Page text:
Ground loops?

Discussion in 'General Electronics Chat' started by MikeD_72, Dec 25, 2008.

  1. MikeD_72

    Thread Starter Active Member

    Nov 11, 2008
    Hi all,
    I have developed a simple spectrum analyzer circuit that is powered by a wall transformer. It receives audio input and outputs a handful of frequencies to LEDs. I am using a "Y" adapter at the audio input so that I can listen to the audio with headphones while the circuit is operating.

    I'd like to improve this project by introducing some powered electronics. The first of these is to setup powered speakers instead of headphones. Second is to use a stereo or computer's audio as the signal, instead of a battery-powered mp3 player. Later, I may also decide to go for higher-power LEDs.

    My question has to do with ground loops. By hooking up these power electronics into my circuit, is there a chance I might create a ground loop and damage my equipment? How can I design my circuit improvements so that I do not have to worry about damaging my circuit or audio equipment?

    Last edited: Dec 25, 2008
  2. dha

    New Member

    Dec 25, 2008
    Mike, you need to explain the problem in more detail. For example, why are you listening with headphones at the input? Seems you would listen at the output, right? Also, why are you connecting LED's to the output? Is this just to get an indication that you have output?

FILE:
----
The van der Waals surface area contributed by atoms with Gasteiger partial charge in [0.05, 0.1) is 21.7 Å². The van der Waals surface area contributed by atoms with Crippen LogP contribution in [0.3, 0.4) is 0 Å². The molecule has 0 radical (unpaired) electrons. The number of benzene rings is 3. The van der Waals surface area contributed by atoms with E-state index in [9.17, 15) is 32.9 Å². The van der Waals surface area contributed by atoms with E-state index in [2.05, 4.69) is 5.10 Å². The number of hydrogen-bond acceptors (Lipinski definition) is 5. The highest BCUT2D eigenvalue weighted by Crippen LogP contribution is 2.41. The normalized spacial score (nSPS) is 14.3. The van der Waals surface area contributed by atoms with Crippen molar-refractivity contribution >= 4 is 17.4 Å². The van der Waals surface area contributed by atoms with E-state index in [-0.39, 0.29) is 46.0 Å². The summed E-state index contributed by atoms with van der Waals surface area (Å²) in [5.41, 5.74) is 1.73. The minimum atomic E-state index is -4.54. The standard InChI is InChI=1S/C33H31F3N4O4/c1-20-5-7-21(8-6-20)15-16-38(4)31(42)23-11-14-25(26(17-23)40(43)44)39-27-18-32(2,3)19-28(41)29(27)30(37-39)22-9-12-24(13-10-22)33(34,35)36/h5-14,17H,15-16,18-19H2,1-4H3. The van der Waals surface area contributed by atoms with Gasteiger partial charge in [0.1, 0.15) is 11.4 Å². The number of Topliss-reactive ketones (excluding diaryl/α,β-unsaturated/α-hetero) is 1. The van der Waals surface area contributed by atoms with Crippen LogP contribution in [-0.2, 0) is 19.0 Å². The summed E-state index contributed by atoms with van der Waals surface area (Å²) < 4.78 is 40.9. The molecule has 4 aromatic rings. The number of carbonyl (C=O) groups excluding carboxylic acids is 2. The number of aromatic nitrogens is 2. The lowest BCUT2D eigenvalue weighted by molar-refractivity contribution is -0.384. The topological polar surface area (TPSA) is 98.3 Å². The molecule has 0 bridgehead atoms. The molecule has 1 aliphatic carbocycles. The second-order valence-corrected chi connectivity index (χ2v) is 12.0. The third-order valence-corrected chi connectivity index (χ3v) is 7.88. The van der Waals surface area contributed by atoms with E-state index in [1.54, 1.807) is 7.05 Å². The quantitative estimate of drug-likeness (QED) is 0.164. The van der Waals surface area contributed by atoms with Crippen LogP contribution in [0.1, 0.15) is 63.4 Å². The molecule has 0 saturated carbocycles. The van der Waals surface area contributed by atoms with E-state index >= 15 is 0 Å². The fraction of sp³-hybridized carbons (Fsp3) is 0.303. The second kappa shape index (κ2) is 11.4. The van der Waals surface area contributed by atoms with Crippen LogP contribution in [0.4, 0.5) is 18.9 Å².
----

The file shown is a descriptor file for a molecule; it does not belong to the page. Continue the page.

3. MikeD_72

    Thread Starter Active Member

    Nov 11, 2008
    Ah, sorry, graphic equalizer is not the correct term. I've built a spectrum analyzer that filters various frequencies and outputs the resulting magnitudes to LEDs. I'm not listening to the filtered output, I'm listening to the input. Hope that helps clear things up.
  4. mik3

    Senior Member

    Feb 4, 2008
    You can use a set of PC speakers instead of the headphones. PC speakers have a built-in amplifier, so you don't need to build an amplifier. It will be ok to connect them because the wall transformer is not grounded.
  5. MikeD_72

    Thread Starter Active Member

    Nov 11, 2008
    Right, I think that makes sense. Basically, because I have a transformer at the wall to power my circuit, the circuit ground is floating.

    I guess the same principle applies to my audio input. Since my laptop either A) runs off a transformer or B) runs off of battery power, I can use it as the audio signal into my circuit.

    So to make sure I've learned my lesson here:
    1) Using a transformer provides isolation from one circuit to another
    2) Using a transformer to power the circuit creates a floating ground


    I suppose there's one more thing - is the typical line level output of a computer or stereo equipment different from that of an mp3 player? I imagine not because the volume can be matched between all 3 devices when listening with headphones.